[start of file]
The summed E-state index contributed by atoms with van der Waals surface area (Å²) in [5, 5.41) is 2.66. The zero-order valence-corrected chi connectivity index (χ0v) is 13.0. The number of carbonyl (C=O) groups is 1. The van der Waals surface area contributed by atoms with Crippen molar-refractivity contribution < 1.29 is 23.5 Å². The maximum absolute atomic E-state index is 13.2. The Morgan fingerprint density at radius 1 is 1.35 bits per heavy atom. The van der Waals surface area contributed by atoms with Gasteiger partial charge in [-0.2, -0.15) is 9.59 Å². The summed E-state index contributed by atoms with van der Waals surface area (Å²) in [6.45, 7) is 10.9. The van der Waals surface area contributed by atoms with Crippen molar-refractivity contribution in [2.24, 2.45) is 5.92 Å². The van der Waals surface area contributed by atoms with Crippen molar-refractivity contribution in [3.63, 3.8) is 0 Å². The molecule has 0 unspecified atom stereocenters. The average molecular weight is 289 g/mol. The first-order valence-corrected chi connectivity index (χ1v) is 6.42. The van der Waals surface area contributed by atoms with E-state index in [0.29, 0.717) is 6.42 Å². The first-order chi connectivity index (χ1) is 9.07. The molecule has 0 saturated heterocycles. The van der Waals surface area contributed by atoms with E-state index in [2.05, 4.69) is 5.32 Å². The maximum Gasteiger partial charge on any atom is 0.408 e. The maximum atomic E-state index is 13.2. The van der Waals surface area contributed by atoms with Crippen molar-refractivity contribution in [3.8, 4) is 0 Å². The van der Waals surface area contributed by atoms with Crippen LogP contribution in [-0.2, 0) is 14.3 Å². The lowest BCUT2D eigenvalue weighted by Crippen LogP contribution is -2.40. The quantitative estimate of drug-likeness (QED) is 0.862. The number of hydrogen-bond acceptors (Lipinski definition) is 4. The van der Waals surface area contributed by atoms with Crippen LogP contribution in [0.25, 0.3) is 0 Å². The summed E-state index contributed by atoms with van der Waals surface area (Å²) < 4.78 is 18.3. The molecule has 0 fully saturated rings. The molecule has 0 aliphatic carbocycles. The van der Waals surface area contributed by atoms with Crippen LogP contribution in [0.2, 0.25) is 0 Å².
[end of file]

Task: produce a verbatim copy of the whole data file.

The summed E-state index contributed by atoms with van der Waals surface area (Å²) in [5, 5.41) is 2.66. The zero-order valence-corrected chi connectivity index (χ0v) is 13.0. The number of carbonyl (C=O) groups is 1. The van der Waals surface area contributed by atoms with Crippen molar-refractivity contribution < 1.29 is 23.5 Å². The maximum absolute atomic E-state index is 13.2. The Morgan fingerprint density at radius 1 is 1.35 bits per heavy atom. The van der Waals surface area contributed by atoms with Gasteiger partial charge in [-0.2, -0.15) is 9.59 Å². The summed E-state index contributed by atoms with van der Waals surface area (Å²) in [6.45, 7) is 10.9. The van der Waals surface area contributed by atoms with Crippen molar-refractivity contribution in [2.24, 2.45) is 5.92 Å². The van der Waals surface area contributed by atoms with Crippen molar-refractivity contribution in [3.63, 3.8) is 0 Å². The molecule has 0 unspecified atom stereocenters. The average molecular weight is 289 g/mol. The first-order valence-corrected chi connectivity index (χ1v) is 6.42. The van der Waals surface area contributed by atoms with E-state index in [0.29, 0.717) is 6.42 Å². The first-order chi connectivity index (χ1) is 9.07. The molecule has 0 saturated heterocycles. The van der Waals surface area contributed by atoms with E-state index in [2.05, 4.69) is 5.32 Å². The maximum Gasteiger partial charge on any atom is 0.408 e. The maximum atomic E-state index is 13.2. The van der Waals surface area contributed by atoms with Crippen molar-refractivity contribution in [3.8, 4) is 0 Å². The van der Waals surface area contributed by atoms with Crippen LogP contribution in [-0.2, 0) is 14.3 Å². The lowest BCUT2D eigenvalue weighted by Crippen LogP contribution is -2.40. The quantitative estimate of drug-likeness (QED) is 0.862. The number of hydrogen-bond acceptors (Lipinski definition) is 4. The van der Waals surface area contributed by atoms with Crippen LogP contribution in [0.25, 0.3) is 0 Å². The summed E-state index contributed by atoms with van der Waals surface area (Å²) < 4.78 is 18.3. The molecule has 0 fully saturated rings. The molecule has 0 aliphatic carbocycles. The van der Waals surface area contributed by atoms with Crippen LogP contribution in [0.2, 0.25) is 0 Å².